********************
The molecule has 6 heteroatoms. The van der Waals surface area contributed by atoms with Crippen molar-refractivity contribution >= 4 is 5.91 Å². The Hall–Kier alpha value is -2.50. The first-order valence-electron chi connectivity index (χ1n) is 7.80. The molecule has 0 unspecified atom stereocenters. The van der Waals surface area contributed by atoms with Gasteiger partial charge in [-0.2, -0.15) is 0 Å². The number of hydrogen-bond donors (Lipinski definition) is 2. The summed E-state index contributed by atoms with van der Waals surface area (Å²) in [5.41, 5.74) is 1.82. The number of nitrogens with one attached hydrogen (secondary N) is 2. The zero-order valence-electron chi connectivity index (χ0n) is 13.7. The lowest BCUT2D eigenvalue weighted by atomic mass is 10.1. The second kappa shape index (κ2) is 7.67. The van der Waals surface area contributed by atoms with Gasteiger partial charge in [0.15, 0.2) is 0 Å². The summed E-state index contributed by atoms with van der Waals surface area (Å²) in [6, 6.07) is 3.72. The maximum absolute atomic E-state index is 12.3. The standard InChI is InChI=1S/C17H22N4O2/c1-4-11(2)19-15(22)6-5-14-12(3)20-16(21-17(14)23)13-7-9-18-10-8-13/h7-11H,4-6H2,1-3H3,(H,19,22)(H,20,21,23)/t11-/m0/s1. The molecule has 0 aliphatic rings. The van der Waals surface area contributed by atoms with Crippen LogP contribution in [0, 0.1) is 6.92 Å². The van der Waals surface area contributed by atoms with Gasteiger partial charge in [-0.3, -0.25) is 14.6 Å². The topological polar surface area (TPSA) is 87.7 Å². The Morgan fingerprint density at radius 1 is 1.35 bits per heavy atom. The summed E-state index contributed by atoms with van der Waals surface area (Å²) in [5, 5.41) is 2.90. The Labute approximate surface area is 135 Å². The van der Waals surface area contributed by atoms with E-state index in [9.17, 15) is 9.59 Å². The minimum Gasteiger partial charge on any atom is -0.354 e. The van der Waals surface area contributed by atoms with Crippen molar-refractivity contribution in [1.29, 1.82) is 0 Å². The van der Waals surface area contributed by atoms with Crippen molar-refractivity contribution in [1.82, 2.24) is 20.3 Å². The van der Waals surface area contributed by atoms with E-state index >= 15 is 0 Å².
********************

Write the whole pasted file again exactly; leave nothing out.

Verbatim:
The molecule has 6 heteroatoms. The van der Waals surface area contributed by atoms with Crippen molar-refractivity contribution >= 4 is 5.91 Å². The Hall–Kier alpha value is -2.50. The first-order valence-electron chi connectivity index (χ1n) is 7.80. The molecule has 0 unspecified atom stereocenters. The van der Waals surface area contributed by atoms with Gasteiger partial charge in [-0.2, -0.15) is 0 Å². The number of hydrogen-bond donors (Lipinski definition) is 2. The summed E-state index contributed by atoms with van der Waals surface area (Å²) in [5.41, 5.74) is 1.82. The number of nitrogens with one attached hydrogen (secondary N) is 2. The zero-order valence-electron chi connectivity index (χ0n) is 13.7. The lowest BCUT2D eigenvalue weighted by atomic mass is 10.1. The second kappa shape index (κ2) is 7.67. The van der Waals surface area contributed by atoms with Gasteiger partial charge in [0.15, 0.2) is 0 Å². The summed E-state index contributed by atoms with van der Waals surface area (Å²) in [6, 6.07) is 3.72. The maximum absolute atomic E-state index is 12.3. The standard InChI is InChI=1S/C17H22N4O2/c1-4-11(2)19-15(22)6-5-14-12(3)20-16(21-17(14)23)13-7-9-18-10-8-13/h7-11H,4-6H2,1-3H3,(H,19,22)(H,20,21,23)/t11-/m0/s1. The molecule has 0 aliphatic rings. The van der Waals surface area contributed by atoms with Crippen LogP contribution in [0, 0.1) is 6.92 Å². The van der Waals surface area contributed by atoms with Gasteiger partial charge in [-0.3, -0.25) is 14.6 Å². The topological polar surface area (TPSA) is 87.7 Å². The Morgan fingerprint density at radius 1 is 1.35 bits per heavy atom. The summed E-state index contributed by atoms with van der Waals surface area (Å²) in [5, 5.41) is 2.90. The Labute approximate surface area is 135 Å². The van der Waals surface area contributed by atoms with E-state index in [9.17, 15) is 9.59 Å². The minimum Gasteiger partial charge on any atom is -0.354 e. The van der Waals surface area contributed by atoms with Crippen molar-refractivity contribution in [1.29, 1.82) is 0 Å². The van der Waals surface area contributed by atoms with Crippen molar-refractivity contribution in [1.82, 2.24) is 20.3 Å². The van der Waals surface area contributed by atoms with E-state index >= 15 is 0 Å².